The Big Numbers Behind The Beautiful Game's Ugly Scandal
SCOTT SIMON, HOST:
FIFA's become an acronym for corruption this week. Seven of its officials have been arrested after an investigation by the U.S. Justice Department. At the same time, Swiss authorities have their own investigation. And FIFA president, Sepp Blatter, was reelected for a fifth term despite all that. FIFA is global, powerful and rich. Now, in just a moment, we're going to hear from Roger Bennett of NBC's "Men In Blazers" about where this leaves the game. But first, just to remind you of the scale of what's at stake in international soccer, Planet Money's Stacey Vanek Smith has FIFA by the numbers.
STACEY VANEK SMITH, BYLINE: Three-point-two billion - that is how many people watched at least part of the World Cup final in South Africa. The numbers for the World Cup in Brazil are still being counted. To put 3.2 billion into perspective, the audience for this year's NFL Super Bowl was 114 million. Here is another number - 1.6 billion. And this is dollars. That's how much FIFA got for the global marketing rights to the 2014 World Cup. The next number is a little smaller but no less interesting - 150 million. That is the amount that was paid in bribes and kickbacks to win marketing rights for World Cups and other tournaments. That is according to the Justice Department. Fifteen million - that is the amount Chuck Blazer, the FIFA executive-turned-informant, is said to have misappropriated during his 20-plus years in the industry. Our final number - actually, we don't know. It's a question mark. It's the salary of FIFA president, Sepp Blatter. FIFA does not break out individual salaries, so we don't know how much of the $397 million FIFA spent on personnel went to Blatter.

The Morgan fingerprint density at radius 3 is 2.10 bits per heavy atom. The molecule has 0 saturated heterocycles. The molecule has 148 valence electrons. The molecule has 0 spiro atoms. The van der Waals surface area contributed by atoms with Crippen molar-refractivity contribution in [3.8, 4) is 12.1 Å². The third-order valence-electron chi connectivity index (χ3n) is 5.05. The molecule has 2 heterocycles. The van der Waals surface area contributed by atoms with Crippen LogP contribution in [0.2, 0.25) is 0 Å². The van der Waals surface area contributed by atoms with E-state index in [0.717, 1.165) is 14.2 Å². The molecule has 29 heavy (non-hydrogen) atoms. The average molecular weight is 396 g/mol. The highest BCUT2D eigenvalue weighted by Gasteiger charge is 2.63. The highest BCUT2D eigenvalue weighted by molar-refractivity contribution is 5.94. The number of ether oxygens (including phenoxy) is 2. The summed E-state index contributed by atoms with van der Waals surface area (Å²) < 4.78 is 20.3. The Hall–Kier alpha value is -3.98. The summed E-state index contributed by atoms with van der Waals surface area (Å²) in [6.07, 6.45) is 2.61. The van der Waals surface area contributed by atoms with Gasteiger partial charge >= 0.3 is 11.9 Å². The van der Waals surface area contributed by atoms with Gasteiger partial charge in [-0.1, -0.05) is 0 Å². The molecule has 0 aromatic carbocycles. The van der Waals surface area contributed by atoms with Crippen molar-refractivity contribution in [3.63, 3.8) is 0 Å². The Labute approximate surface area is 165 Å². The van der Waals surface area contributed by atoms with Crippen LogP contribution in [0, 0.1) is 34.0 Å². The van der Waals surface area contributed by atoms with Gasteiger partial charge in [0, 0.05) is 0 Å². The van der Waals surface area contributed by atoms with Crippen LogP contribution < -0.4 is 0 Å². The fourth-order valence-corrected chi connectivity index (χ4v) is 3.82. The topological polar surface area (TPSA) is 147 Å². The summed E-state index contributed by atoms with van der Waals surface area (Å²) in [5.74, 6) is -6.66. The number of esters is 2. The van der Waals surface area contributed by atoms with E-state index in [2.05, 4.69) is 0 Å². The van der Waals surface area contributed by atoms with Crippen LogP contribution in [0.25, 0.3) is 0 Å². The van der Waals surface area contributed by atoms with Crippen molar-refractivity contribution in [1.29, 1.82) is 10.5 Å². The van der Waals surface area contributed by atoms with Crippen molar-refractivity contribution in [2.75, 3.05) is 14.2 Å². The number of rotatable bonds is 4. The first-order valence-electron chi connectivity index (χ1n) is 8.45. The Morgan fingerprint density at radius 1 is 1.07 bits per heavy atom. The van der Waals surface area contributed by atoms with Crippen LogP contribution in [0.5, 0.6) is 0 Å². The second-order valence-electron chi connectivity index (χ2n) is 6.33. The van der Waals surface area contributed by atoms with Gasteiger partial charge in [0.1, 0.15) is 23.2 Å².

SIMON: Stacey Vanek Smith of NPR's Planet Money team.
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